Engagement in group sex among geosocial networking mobile application-using men who have sex with men

Gregory Phillips, Christian Grov, Brian Mustanski*

*Corresponding author for this work

Research output: Contribution to journalArticle

27 Scopus citations

Abstract

Background: Men who have sex with men (MSM) remain the group most affected by the HIV epidemic in the United States. At least one-quarter of MSM report engagement in group sex events (GSEs), which can pose a risk for HIV transmission and acquisition. In this study, identification of event-level correlates of sexual and drug use behaviours at GSEs was sought to better inform prevention activities. Methods: For this study, participants were recruited via banner and pop-up advertisements placed on a geosocial networking mobile phone application that MSM use to meet men. Results: Of the 1997 individuals who completed the study screener, 36.0% reported participating in at least one GSE in the prior year. In multivariable logistic regression analysis, attendance at a GSE in the past year was significantly associated with older age, full/part time employment and being HIV positive. Of the men who attended a GSE, more than half reported condomless anal sex (CAS) with at least one of their partners (insertive: 57.7%; receptive: 56.3%). MSM who indicated drug use had significantly higher odds of having insertive CAS [odds ratio (OR)≤2.45; 95% confidence interval (CI): 1.37-4.39] and receptive CAS (OR≤3.60; 95% CI: 1.96-6.63) at their last GSE. Conclusions: The high prevalence of HIV-positive MSM engaging in group sex, coupled with their greater odds of CAS, poses a significant risk for HIV/STI transmission within the group sex setting. More research is needed to determine patterns of condom use at these events and whether seroadaptive behaviours are driving CAS.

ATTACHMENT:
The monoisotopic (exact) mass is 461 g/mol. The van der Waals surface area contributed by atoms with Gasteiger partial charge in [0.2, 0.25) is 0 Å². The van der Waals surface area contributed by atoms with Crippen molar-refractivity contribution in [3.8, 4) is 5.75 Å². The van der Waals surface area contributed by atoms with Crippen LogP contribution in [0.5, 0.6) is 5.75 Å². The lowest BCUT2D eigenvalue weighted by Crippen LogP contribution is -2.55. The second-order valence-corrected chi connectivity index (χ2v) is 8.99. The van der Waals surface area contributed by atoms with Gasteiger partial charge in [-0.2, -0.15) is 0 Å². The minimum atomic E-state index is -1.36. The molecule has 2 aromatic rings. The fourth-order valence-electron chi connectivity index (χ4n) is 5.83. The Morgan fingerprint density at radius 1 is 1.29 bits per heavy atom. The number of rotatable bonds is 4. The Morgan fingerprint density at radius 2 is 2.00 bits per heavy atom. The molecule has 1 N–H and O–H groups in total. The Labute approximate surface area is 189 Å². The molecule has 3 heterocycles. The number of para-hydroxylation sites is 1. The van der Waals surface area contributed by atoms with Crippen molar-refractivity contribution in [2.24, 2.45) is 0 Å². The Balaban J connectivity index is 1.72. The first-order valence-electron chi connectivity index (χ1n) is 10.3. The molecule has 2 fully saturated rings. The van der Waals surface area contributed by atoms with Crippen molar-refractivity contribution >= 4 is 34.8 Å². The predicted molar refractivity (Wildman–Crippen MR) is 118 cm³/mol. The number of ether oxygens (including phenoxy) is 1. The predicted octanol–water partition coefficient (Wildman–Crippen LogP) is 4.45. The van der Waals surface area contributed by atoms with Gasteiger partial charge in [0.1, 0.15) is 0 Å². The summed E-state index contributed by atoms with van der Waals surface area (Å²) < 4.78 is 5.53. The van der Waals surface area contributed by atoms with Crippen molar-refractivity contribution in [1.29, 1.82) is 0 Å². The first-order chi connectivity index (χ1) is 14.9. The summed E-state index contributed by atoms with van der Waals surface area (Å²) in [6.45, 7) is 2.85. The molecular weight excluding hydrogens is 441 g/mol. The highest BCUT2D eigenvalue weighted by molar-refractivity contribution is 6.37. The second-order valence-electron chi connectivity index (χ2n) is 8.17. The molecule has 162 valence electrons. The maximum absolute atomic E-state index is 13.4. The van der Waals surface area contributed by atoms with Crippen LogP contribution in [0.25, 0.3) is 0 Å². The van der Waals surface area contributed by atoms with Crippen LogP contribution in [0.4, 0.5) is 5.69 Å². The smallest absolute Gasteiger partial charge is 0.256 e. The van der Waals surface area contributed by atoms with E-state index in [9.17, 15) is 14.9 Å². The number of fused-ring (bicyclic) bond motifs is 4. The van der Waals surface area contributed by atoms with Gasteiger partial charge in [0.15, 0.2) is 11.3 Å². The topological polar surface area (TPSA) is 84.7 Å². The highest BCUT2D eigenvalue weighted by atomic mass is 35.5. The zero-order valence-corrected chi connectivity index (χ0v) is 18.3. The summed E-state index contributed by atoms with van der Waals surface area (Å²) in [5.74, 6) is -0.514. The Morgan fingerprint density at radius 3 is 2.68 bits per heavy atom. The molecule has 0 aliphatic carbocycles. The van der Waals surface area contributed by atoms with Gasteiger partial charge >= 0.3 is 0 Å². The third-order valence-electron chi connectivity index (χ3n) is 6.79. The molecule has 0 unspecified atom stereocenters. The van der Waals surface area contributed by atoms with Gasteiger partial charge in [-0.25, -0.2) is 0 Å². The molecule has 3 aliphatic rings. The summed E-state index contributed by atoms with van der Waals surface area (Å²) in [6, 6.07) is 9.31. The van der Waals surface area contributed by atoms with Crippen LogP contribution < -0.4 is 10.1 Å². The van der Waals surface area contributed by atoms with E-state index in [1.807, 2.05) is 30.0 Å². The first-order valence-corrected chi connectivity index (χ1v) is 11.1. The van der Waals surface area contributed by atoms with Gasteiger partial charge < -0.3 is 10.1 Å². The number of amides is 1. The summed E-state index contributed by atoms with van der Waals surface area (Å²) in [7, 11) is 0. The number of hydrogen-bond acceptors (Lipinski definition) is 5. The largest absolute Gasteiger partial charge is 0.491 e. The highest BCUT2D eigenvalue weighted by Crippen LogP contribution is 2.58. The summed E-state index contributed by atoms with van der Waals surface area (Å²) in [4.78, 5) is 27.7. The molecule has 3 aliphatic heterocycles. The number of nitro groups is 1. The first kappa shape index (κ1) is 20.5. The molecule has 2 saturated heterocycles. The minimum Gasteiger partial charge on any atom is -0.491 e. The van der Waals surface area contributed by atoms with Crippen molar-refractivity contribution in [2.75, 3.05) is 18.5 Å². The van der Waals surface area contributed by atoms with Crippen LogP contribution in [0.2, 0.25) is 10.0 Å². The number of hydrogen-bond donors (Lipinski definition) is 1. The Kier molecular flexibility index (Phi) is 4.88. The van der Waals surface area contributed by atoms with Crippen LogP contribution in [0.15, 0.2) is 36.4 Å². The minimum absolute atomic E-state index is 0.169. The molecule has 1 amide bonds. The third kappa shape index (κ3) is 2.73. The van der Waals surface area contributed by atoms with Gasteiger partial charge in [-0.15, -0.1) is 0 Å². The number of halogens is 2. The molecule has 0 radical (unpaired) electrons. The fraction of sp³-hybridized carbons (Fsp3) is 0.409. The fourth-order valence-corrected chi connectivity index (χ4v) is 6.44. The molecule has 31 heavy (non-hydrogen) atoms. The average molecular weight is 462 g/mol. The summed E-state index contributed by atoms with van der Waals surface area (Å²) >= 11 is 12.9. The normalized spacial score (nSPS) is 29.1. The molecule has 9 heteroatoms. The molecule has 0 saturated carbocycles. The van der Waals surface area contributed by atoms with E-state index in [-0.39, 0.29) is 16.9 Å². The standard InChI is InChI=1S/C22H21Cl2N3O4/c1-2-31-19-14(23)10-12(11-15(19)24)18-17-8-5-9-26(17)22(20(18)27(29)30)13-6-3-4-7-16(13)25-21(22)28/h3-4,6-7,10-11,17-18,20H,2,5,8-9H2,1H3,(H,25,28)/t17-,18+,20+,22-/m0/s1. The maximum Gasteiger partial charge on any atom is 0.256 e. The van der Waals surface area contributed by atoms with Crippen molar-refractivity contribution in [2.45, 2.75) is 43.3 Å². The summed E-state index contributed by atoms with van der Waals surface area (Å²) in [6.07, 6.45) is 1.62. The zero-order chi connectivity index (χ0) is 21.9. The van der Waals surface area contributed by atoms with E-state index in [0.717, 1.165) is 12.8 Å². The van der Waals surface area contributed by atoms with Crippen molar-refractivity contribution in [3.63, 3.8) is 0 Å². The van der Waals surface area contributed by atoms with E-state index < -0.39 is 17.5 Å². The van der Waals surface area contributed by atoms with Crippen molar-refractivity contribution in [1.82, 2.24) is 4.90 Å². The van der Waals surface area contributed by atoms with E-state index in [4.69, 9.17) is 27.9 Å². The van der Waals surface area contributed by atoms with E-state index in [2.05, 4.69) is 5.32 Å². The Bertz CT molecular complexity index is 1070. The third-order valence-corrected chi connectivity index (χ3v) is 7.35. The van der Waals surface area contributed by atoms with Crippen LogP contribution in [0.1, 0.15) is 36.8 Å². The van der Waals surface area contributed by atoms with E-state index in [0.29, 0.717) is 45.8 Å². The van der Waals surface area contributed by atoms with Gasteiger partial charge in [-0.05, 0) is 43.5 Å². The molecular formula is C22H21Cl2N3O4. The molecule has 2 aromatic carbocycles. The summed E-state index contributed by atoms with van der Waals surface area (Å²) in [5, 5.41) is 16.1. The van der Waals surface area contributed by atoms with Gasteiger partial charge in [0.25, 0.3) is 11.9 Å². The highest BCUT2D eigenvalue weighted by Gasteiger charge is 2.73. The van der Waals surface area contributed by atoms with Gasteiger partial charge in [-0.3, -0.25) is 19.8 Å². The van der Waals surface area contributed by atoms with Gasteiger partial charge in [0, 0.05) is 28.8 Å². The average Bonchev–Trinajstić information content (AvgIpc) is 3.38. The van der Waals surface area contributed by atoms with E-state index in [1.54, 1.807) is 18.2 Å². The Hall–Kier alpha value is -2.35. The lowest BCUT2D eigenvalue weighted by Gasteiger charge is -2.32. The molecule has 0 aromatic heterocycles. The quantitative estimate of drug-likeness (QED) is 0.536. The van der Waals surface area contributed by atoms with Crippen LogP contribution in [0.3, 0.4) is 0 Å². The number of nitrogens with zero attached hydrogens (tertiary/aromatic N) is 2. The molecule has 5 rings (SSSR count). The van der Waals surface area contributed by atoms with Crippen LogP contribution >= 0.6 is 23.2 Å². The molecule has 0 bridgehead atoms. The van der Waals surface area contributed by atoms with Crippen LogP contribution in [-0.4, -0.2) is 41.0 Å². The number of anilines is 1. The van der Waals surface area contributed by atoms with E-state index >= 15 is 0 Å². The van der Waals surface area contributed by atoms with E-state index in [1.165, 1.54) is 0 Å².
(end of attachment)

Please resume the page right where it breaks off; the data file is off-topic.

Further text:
Original languageEnglish (US)
Pages (from-to)495-500
Number of pages6
JournalSexual Health
Volume12
Issue number6
DOIs
StatePublished - Jan 1 2015

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Keywords

  • HIV
  • apps
  • drugs
  • threesome.

ASJC Scopus subject areas

  • Public Health, Environmental and Occupational Health
  • Infectious Diseases

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